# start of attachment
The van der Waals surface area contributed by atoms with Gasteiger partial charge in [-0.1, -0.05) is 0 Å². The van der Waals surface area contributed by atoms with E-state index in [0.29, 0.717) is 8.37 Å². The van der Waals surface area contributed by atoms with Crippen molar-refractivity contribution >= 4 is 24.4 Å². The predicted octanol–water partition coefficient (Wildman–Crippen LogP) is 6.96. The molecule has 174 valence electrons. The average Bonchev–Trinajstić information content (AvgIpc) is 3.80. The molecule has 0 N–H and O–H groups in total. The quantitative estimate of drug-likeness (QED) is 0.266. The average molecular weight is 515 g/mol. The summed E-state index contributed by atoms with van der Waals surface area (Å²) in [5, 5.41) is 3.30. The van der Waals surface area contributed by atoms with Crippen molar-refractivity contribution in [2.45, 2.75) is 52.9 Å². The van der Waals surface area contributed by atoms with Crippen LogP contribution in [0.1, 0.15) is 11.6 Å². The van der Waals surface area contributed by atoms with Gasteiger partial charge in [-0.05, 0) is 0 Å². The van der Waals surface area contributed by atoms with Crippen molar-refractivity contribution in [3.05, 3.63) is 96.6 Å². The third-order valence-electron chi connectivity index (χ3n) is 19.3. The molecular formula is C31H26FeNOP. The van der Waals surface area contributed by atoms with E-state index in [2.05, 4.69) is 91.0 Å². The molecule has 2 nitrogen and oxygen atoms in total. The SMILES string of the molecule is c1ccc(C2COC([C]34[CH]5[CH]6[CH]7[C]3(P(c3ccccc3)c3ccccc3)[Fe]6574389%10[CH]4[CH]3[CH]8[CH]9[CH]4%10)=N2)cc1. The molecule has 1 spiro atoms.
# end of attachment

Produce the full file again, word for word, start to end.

The van der Waals surface area contributed by atoms with Gasteiger partial charge in [-0.1, -0.05) is 0 Å². The van der Waals surface area contributed by atoms with E-state index in [0.29, 0.717) is 8.37 Å². The van der Waals surface area contributed by atoms with Crippen molar-refractivity contribution >= 4 is 24.4 Å². The predicted octanol–water partition coefficient (Wildman–Crippen LogP) is 6.96. The molecule has 174 valence electrons. The average Bonchev–Trinajstić information content (AvgIpc) is 3.80. The molecule has 0 N–H and O–H groups in total. The quantitative estimate of drug-likeness (QED) is 0.266. The average molecular weight is 515 g/mol. The summed E-state index contributed by atoms with van der Waals surface area (Å²) in [5, 5.41) is 3.30. The van der Waals surface area contributed by atoms with Crippen molar-refractivity contribution in [2.45, 2.75) is 52.9 Å². The van der Waals surface area contributed by atoms with Crippen LogP contribution in [0.1, 0.15) is 11.6 Å². The van der Waals surface area contributed by atoms with Gasteiger partial charge in [-0.05, 0) is 0 Å². The van der Waals surface area contributed by atoms with Crippen molar-refractivity contribution in [3.05, 3.63) is 96.6 Å². The third-order valence-electron chi connectivity index (χ3n) is 19.3. The molecular formula is C31H26FeNOP. The van der Waals surface area contributed by atoms with E-state index in [2.05, 4.69) is 91.0 Å². The molecule has 2 nitrogen and oxygen atoms in total. The SMILES string of the molecule is c1ccc(C2COC([C]34[CH]5[CH]6[CH]7[C]3(P(c3ccccc3)c3ccccc3)[Fe]6574389%10[CH]4[CH]3[CH]8[CH]9[CH]4%10)=N2)cc1. The molecule has 1 spiro atoms.